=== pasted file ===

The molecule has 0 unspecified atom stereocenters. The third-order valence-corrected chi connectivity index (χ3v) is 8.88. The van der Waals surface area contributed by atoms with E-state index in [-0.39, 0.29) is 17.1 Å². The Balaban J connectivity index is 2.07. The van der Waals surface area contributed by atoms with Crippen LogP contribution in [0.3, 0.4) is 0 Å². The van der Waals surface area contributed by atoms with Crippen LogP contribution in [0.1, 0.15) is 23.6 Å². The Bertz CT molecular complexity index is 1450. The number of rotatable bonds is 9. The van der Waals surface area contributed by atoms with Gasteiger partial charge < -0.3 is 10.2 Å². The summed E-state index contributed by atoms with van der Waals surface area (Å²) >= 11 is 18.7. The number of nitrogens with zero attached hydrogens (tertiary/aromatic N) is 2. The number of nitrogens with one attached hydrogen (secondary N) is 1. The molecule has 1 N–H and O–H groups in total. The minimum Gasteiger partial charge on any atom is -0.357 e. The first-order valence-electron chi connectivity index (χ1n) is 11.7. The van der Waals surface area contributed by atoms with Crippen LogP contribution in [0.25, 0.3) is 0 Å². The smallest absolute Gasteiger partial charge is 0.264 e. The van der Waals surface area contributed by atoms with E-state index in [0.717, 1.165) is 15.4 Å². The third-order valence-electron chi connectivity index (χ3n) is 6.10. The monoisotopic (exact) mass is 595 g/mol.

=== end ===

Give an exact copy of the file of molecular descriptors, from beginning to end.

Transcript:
The molecule has 0 unspecified atom stereocenters. The third-order valence-corrected chi connectivity index (χ3v) is 8.88. The van der Waals surface area contributed by atoms with E-state index in [-0.39, 0.29) is 17.1 Å². The Balaban J connectivity index is 2.07. The van der Waals surface area contributed by atoms with Crippen LogP contribution in [0.3, 0.4) is 0 Å². The van der Waals surface area contributed by atoms with Crippen LogP contribution in [0.1, 0.15) is 23.6 Å². The Bertz CT molecular complexity index is 1450. The number of rotatable bonds is 9. The van der Waals surface area contributed by atoms with Gasteiger partial charge < -0.3 is 10.2 Å². The summed E-state index contributed by atoms with van der Waals surface area (Å²) >= 11 is 18.7. The number of nitrogens with zero attached hydrogens (tertiary/aromatic N) is 2. The number of nitrogens with one attached hydrogen (secondary N) is 1. The molecule has 1 N–H and O–H groups in total. The minimum Gasteiger partial charge on any atom is -0.357 e. The first-order valence-electron chi connectivity index (χ1n) is 11.7. The van der Waals surface area contributed by atoms with Crippen LogP contribution in [0.25, 0.3) is 0 Å². The smallest absolute Gasteiger partial charge is 0.264 e. The van der Waals surface area contributed by atoms with E-state index in [0.717, 1.165) is 15.4 Å². The third-order valence-electron chi connectivity index (χ3n) is 6.10. The monoisotopic (exact) mass is 595 g/mol.